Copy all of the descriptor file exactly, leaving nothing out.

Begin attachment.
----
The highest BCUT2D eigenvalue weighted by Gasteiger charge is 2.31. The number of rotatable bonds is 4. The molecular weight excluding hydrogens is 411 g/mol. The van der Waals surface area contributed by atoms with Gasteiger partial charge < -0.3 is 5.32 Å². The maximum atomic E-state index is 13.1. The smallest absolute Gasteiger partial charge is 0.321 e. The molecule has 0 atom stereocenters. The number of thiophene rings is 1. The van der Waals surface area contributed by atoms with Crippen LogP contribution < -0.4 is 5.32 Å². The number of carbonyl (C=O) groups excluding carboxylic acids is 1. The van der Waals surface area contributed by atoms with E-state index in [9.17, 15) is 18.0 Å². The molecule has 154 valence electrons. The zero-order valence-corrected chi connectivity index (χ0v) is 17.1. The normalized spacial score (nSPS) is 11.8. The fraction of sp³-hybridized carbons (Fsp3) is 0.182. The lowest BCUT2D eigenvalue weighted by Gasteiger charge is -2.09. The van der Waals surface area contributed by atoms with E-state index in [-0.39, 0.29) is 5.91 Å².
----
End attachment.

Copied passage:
The highest BCUT2D eigenvalue weighted by Gasteiger charge is 2.31. The number of rotatable bonds is 4. The molecular weight excluding hydrogens is 411 g/mol. The van der Waals surface area contributed by atoms with Gasteiger partial charge < -0.3 is 5.32 Å². The maximum atomic E-state index is 13.1. The smallest absolute Gasteiger partial charge is 0.321 e. The molecule has 0 atom stereocenters. The number of thiophene rings is 1. The van der Waals surface area contributed by atoms with Crippen LogP contribution < -0.4 is 5.32 Å². The number of carbonyl (C=O) groups excluding carboxylic acids is 1. The van der Waals surface area contributed by atoms with E-state index in [9.17, 15) is 18.0 Å². The molecule has 154 valence electrons. The zero-order valence-corrected chi connectivity index (χ0v) is 17.1. The normalized spacial score (nSPS) is 11.8. The fraction of sp³-hybridized carbons (Fsp3) is 0.182. The lowest BCUT2D eigenvalue weighted by Gasteiger charge is -2.09. The van der Waals surface area contributed by atoms with E-state index in [-0.39, 0.29) is 5.91 Å².